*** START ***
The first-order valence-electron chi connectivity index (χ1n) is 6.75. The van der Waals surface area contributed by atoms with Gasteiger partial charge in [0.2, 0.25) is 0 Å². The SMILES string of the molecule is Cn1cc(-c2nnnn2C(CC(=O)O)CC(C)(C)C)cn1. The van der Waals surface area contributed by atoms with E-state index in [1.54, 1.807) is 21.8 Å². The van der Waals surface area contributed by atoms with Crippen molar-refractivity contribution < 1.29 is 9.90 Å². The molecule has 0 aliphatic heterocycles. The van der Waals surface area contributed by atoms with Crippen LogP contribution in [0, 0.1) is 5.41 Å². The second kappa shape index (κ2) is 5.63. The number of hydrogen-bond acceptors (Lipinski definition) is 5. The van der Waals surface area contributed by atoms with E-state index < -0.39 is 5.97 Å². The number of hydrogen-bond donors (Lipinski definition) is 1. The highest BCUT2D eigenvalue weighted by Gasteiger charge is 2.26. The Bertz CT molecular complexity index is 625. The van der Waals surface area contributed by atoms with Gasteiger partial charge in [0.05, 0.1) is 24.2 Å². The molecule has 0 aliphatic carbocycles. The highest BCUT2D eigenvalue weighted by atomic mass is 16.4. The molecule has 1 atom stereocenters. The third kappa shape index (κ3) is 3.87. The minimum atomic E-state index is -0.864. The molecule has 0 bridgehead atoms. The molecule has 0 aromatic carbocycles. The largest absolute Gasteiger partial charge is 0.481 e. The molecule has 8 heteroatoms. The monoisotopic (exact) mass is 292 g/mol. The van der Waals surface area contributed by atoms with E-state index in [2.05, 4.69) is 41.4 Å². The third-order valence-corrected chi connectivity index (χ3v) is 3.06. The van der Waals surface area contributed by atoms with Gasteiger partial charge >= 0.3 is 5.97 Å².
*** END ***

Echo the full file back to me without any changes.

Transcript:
The first-order valence-electron chi connectivity index (χ1n) is 6.75. The van der Waals surface area contributed by atoms with Gasteiger partial charge in [0.2, 0.25) is 0 Å². The SMILES string of the molecule is Cn1cc(-c2nnnn2C(CC(=O)O)CC(C)(C)C)cn1. The van der Waals surface area contributed by atoms with E-state index in [1.54, 1.807) is 21.8 Å². The van der Waals surface area contributed by atoms with Crippen molar-refractivity contribution < 1.29 is 9.90 Å². The molecule has 0 aliphatic heterocycles. The van der Waals surface area contributed by atoms with Crippen LogP contribution in [0, 0.1) is 5.41 Å². The second kappa shape index (κ2) is 5.63. The number of hydrogen-bond acceptors (Lipinski definition) is 5. The van der Waals surface area contributed by atoms with E-state index < -0.39 is 5.97 Å². The number of hydrogen-bond donors (Lipinski definition) is 1. The highest BCUT2D eigenvalue weighted by Gasteiger charge is 2.26. The Bertz CT molecular complexity index is 625. The van der Waals surface area contributed by atoms with Gasteiger partial charge in [0.05, 0.1) is 24.2 Å². The molecule has 0 aliphatic carbocycles. The highest BCUT2D eigenvalue weighted by atomic mass is 16.4. The molecule has 1 atom stereocenters. The third kappa shape index (κ3) is 3.87. The minimum atomic E-state index is -0.864. The molecule has 0 bridgehead atoms. The molecule has 0 aromatic carbocycles. The largest absolute Gasteiger partial charge is 0.481 e. The molecule has 8 heteroatoms. The monoisotopic (exact) mass is 292 g/mol. The van der Waals surface area contributed by atoms with E-state index in [2.05, 4.69) is 41.4 Å². The third-order valence-corrected chi connectivity index (χ3v) is 3.06. The van der Waals surface area contributed by atoms with Gasteiger partial charge >= 0.3 is 5.97 Å².